Featuring animals from all around the world, Tim Flach’s latest book ‘endangered’ explores habitats on nearly every continent.
Often, Flach explores the close relationship between animals and humans, and in particular how humanity imposes and reveals its ideals when trying to understand and work with animals.
‘I feel this is the most complete book I have done and I feel very privileged to have done it,’ he said. ‘I do recall a photographer colleague of mine saying one never finishes a book one is only separated from it.
‘I wanted to draw out the character of my subjects. Clearly to do that with a bee or a tree frog eggs demanded an intimacy that can only be arrived at by a magnification, in this particular case times five, thereby showing detail that would not normally be visible with the naked eye.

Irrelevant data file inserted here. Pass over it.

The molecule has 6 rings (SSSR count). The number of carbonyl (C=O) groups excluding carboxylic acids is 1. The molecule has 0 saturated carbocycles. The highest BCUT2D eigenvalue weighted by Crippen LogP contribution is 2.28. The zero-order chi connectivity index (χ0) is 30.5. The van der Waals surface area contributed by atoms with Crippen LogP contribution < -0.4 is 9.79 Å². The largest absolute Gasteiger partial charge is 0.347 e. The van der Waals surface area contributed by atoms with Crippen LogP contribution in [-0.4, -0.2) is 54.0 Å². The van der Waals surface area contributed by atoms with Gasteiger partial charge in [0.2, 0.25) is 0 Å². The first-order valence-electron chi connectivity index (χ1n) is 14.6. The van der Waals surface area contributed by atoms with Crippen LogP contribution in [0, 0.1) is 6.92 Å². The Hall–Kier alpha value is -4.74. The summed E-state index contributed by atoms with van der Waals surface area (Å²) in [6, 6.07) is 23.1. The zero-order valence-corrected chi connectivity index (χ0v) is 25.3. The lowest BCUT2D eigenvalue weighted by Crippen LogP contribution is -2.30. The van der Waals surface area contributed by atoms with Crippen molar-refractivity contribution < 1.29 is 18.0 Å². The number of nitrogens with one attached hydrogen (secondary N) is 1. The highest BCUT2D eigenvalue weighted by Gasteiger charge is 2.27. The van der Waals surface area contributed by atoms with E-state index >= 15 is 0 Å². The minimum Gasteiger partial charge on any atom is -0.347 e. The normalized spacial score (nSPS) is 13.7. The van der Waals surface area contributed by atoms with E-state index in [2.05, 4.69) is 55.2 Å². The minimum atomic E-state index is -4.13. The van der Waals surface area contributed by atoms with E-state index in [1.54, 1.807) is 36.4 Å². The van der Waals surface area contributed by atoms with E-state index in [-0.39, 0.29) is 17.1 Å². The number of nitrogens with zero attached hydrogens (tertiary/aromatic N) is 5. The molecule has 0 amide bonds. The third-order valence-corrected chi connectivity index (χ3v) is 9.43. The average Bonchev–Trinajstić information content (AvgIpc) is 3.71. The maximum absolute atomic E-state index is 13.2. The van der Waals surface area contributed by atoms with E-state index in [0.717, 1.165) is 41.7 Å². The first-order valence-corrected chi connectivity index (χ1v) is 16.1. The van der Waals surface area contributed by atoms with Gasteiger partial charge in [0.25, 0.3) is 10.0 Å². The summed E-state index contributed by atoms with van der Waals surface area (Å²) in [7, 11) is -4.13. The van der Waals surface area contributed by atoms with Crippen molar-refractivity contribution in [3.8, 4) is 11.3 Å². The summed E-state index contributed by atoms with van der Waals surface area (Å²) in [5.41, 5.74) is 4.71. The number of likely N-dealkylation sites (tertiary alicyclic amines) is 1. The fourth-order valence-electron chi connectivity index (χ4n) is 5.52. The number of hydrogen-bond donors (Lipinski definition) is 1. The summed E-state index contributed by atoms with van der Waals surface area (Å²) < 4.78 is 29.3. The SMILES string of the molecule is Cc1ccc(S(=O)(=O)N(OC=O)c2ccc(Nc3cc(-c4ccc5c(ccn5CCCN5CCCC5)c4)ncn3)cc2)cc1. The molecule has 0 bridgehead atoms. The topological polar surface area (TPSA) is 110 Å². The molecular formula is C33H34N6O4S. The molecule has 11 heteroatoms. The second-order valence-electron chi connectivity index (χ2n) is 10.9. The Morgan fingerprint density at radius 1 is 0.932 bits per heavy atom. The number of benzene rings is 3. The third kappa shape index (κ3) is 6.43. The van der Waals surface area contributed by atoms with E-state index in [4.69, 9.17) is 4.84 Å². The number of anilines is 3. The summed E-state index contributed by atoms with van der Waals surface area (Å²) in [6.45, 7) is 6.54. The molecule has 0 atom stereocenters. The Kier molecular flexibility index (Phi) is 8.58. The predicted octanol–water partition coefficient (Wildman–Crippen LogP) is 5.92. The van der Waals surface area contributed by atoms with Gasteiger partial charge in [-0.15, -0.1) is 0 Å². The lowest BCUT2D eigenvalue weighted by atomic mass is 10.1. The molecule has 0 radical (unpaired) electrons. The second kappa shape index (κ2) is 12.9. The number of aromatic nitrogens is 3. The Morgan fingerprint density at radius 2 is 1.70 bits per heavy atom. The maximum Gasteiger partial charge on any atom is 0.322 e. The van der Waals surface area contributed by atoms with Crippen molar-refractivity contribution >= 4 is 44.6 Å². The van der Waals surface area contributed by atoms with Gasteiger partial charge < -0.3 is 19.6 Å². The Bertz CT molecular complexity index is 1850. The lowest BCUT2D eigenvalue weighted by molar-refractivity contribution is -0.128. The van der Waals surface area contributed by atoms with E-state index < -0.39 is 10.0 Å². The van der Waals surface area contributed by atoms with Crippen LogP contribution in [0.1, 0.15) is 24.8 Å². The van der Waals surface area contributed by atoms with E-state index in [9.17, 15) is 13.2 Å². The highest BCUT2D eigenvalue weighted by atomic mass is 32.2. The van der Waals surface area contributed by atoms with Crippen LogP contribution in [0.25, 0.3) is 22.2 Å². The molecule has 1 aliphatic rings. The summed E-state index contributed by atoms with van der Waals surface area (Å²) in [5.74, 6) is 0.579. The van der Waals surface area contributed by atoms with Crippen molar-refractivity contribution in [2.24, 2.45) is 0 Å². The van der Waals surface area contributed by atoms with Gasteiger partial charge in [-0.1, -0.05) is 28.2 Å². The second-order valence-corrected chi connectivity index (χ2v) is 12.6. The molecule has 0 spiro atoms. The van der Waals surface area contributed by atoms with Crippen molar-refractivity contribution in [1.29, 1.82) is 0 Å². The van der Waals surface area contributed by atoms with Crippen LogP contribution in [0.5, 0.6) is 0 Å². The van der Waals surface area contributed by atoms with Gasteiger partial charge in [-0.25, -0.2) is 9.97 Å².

‘Probably the most dramatic area [when putting together the book] was diving off the Galapagos islands while photographing Hammerhead sharks from 30m down. As a not highly experienced diver, the challenges of high currents and camera with underwater housing was a little bit stressful.
‘My next project is birds,’ he continued. ‘I want to photograph some of the most glamorous, beautiful birds – Birds of prey, Golden Pheasants, Bantoms and Macaws to celebrate the wonderment of birds.’
His other books include Equus, Dogs, Gods and More Than Human. Endangered is his fourth, and most ambitious, book.
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